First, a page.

Many network management packages attempt to use name service to resolve the IP addresses of network devices from their
and vice versa. If you choose to define your network devices to name service, the way you set up name service can influence how well your network management software works. Conversely, the way your NMS uses name resolution can be more or less robust.
It really doesn't matter what form of name service you use, as all of them work and our recommendations apply to all of them. The three
of providing name service in common usage today are the following:
A hosts file: on UNIX, commonly known as /etc/
; and on Windows NT, /WINNT/system32/drivers/etc/lmhosts.sam file
The Domain Name Service (DNS) protocol
Sun's Network Information Service Plus (NIS+) protocol
Keep this in mind if you want your NMS to continue to work during network outages. If you have implemented name service so that name
don't happen in a
fashion during outages, you may find that your NMS is not able to report on the outages while it's waiting for responses to name-resolution queries. Therefore, you should be sure to have a means to access the information locally if you choose to use name resolution.
For DNS, this means that the NMS should be a secondary DNS server with a full copy of the DNS tables—not a caching server. It should not be used to provide DNS services to other hosts because the real-time needs of DNS
may conflict with the processing needs of your NMS.
The same should be done for NIS+ or other name services.
A common problem that network management systems have that can involve name service is not recognizing that a particular IP address belongs to a particular device. Consider a router that has many interfaces, each with a unique IP address. Cisco routers normally will label a packet with the source IP address of the interface the packet is going out. If the router is sending your management system syslog messages, the source IP address is the only thing that identifies the device the messages came from. So, if this router sends a syslog message to the management station through the interface Ethernet 0, the packet will have a source address of the IP address of Ethernet 0 by default. But suppose there is redundancy in the network and Ethernet 1 appears to be the same cost as Ethernet 0 to get to the management station. The router may choose to send a second syslog message via Ethernet 1, with Ethernet 1's source IP address. Two different IP addresses, but the same device. Your NMS needs to recognize this and attribute both messages to the same device.
We recommend that you ensure that all network devices have a designated address for management purposes, such as a loopback address, and that the address be used in all packets sourced by that device. See the section called "Setting Up a Loopback Interface" in Chapter 18 for more details on how to implement this.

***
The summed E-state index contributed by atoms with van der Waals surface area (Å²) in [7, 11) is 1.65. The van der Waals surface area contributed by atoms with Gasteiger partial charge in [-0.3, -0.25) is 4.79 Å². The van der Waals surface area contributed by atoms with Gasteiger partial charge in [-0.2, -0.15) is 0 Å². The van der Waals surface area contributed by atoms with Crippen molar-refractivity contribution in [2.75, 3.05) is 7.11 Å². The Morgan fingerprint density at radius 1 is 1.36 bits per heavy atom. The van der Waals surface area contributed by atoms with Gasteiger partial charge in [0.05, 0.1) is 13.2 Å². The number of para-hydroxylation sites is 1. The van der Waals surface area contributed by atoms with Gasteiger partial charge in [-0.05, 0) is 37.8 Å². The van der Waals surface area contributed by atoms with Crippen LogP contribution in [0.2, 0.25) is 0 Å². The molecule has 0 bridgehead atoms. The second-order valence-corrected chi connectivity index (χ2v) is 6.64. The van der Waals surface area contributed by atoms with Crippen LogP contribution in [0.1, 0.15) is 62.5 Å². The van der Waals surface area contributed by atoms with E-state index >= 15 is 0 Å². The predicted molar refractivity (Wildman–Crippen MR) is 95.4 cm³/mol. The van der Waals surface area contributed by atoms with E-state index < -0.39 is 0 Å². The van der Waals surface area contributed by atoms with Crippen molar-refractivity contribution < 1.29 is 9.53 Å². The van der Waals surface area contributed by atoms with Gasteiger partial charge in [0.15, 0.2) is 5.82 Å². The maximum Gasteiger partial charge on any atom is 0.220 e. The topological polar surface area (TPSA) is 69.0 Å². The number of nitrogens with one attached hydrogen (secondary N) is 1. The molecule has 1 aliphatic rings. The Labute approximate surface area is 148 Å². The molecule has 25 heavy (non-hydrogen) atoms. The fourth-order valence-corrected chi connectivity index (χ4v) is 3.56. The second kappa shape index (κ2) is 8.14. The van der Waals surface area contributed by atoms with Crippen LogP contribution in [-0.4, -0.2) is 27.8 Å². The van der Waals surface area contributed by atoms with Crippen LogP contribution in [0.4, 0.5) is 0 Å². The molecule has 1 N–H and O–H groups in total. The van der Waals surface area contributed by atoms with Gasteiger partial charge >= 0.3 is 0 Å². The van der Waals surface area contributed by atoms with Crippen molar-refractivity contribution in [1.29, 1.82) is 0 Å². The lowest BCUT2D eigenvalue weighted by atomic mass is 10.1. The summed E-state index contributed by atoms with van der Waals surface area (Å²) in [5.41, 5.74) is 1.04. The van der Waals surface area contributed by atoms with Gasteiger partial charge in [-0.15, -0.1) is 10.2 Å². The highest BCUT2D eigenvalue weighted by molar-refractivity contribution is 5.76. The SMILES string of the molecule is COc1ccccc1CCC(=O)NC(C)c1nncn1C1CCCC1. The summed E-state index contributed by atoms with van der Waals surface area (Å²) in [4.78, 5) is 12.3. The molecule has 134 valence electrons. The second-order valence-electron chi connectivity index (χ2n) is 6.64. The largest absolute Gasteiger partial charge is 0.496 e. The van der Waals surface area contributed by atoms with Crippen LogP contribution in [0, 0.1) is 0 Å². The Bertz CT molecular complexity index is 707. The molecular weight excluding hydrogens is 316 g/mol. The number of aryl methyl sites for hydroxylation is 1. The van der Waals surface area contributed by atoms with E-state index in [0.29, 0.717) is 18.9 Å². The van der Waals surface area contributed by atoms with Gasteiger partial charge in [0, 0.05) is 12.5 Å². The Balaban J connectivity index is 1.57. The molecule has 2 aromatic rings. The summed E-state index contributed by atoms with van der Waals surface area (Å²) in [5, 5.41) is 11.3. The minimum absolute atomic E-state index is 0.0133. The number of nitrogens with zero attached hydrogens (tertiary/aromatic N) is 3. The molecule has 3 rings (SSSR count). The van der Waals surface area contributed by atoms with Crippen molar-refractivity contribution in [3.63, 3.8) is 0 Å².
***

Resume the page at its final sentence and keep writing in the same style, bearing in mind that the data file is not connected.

You can also assist your NMS in determining the source device by defining all addresses on each network device and ensuring that reverse lookups (looking up a name from an address) for all addresses for each device resolve to the same name.
Another problem that an NMS that implements polling, either for availability or performance, must solve is determining what tag (name or IP address) to use to communicate with the device. You, as the network administrator, also will want to communicate with your network devices by using a tag that works as reliably as possible. If name service resolves the name of the device to a loopback or other high-availability address on the device, both your NMS and you can use the name of the device reliably.
Otherwise, both your NMS and you will need to keep a list of the possible addresses on the device and try all of them until one works (hopefully). Let your dynamic routing protocols do the work for you by defining loopback addresses on your devices, and by using these addresses as the only address or the first address returned by name service.
The way you set up name service also can help when troubleshooting your network. Say you want to ping the IP address on a particular interface on a device to determine whether you have connectivity to that interface. You can either remember all your device's IP addresses and what interfaces they are on or you can have name service remember this for you. Say you have a device called router1. You could set up name service so that for each interface on router1 with an IP address, there is a corresponding alias in name service pointing to that IP address. For example, if this router has an Ethernet 0 interface, you could use the alias router1-eth0.